Reviewed Date: 12/14/2020
Most SCORE members and presenters expressed concern that the expertise and experience of the individuals involved in the project contribute greatly to its success or struggles. Once you have exhausted your own resources, involve a consulting engineer. Consulting engineers serve a very important role in a construction project. It is their responsibility to match infrastructure and technology to solve a problem or improve a service. They begin with problems and concepts and add details until there is a solution. Many times they also handle much of the project administration and arrange financial packages. Project owners need an engineer who is qualified to perform these roles and who can communicate well and work well with city officials and staff.
T.C.A. § 12-4-106, establishes that professional services for local governments should be procured based upon recognized competence. Engineers, architects, accountants, lawyers and other professionals should be chosen by qualification-based selection (QBS). In this process, a city or utility requests that persons or groups wishing to provide the specified service submit statements of qualification to the city. From those statements and through interviews, the city selects qualified people or firms. Once a qualified applicants is selected the city then requests proposals on a particular project or job. In some cases, cities will prequalify contractors before they are allowed to bid on projects.
The QBS process is beyond the scope of this paper, but additional information can be obtained from MTAS-760, Qualification Based Selection Process.
After selecting an engineer, outline the project definition derived in Step 1. Consider repeating the same set of questions with the engineer that you covered with your staff and regulators. Ask for ideas, recommendations and a timetable of activities. At this time, cost questions are difficult to answer. Initially the answers may be only estimates or relative costs, but as the project progresses more accurate estimates will emerge.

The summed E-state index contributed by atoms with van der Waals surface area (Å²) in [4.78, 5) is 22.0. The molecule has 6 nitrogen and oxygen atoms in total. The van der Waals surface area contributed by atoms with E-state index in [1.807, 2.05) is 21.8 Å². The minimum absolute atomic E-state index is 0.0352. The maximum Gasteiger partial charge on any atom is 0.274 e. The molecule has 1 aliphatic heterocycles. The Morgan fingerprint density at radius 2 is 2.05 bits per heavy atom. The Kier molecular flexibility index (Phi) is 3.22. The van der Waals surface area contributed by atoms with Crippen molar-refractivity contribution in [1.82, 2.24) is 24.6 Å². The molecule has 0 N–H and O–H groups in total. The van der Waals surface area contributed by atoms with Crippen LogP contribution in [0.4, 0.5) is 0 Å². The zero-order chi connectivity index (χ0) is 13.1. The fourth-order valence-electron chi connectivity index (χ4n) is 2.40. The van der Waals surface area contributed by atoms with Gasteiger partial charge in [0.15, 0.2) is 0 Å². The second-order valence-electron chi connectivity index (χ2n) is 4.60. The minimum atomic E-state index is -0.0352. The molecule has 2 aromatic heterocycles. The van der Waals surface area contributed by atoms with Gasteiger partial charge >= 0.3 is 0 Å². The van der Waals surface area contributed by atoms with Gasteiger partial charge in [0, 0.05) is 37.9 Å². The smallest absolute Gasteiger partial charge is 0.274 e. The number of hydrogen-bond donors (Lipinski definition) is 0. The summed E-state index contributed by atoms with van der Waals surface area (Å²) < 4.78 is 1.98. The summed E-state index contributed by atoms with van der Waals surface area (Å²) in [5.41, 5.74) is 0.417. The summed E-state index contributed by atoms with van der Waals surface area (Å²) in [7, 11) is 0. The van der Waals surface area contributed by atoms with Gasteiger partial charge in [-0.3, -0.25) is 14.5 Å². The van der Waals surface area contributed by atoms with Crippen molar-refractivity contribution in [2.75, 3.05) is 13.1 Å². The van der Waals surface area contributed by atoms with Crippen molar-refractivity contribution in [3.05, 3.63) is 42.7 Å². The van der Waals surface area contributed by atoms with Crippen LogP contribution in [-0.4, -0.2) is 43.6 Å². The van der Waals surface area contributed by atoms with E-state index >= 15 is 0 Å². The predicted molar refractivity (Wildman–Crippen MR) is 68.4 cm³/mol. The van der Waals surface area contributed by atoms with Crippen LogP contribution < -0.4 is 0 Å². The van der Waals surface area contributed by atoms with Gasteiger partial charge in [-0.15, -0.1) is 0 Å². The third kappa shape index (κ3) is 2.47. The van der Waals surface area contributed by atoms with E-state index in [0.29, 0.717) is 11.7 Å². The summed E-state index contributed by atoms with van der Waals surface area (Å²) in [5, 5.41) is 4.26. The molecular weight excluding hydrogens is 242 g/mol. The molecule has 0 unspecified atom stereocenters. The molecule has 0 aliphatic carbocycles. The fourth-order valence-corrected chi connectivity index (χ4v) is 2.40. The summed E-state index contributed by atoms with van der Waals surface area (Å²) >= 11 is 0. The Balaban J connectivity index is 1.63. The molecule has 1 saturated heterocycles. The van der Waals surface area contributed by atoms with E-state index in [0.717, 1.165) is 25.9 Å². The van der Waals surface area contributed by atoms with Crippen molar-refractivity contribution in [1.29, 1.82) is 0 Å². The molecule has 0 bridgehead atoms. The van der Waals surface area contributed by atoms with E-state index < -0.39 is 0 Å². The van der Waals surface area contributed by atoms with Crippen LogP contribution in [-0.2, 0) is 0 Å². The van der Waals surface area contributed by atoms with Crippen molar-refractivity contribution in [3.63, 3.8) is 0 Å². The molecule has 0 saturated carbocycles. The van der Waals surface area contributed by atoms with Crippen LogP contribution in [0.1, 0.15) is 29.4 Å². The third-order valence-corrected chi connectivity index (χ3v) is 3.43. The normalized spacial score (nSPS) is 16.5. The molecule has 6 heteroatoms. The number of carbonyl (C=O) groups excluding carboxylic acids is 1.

Always remember that the engineer works for the city. The city owns the project; the city will pay for the project; and the city will have to live with the project for many years. The engineer is the person who will take your general ideas and needs and convert them into a detailed project based upon either your guidance or his preferences and according to Tennessee Design Criteria for Sewerage Works or Design Criteria for Water Works and engineering standards. Make sure the treatment options, materials, and equipment chosen by the engineer are affordable, that they match local conditions, and that they will actually do the intended job. Do not let operators, engineers, or others push you into work that is inconsistent with the mission of the utility. Be leery of unproven technology and misapplied technology. Make certain the solution fits your needs and resources. The newest equipment or latest design that worked in another community may not fit your situation.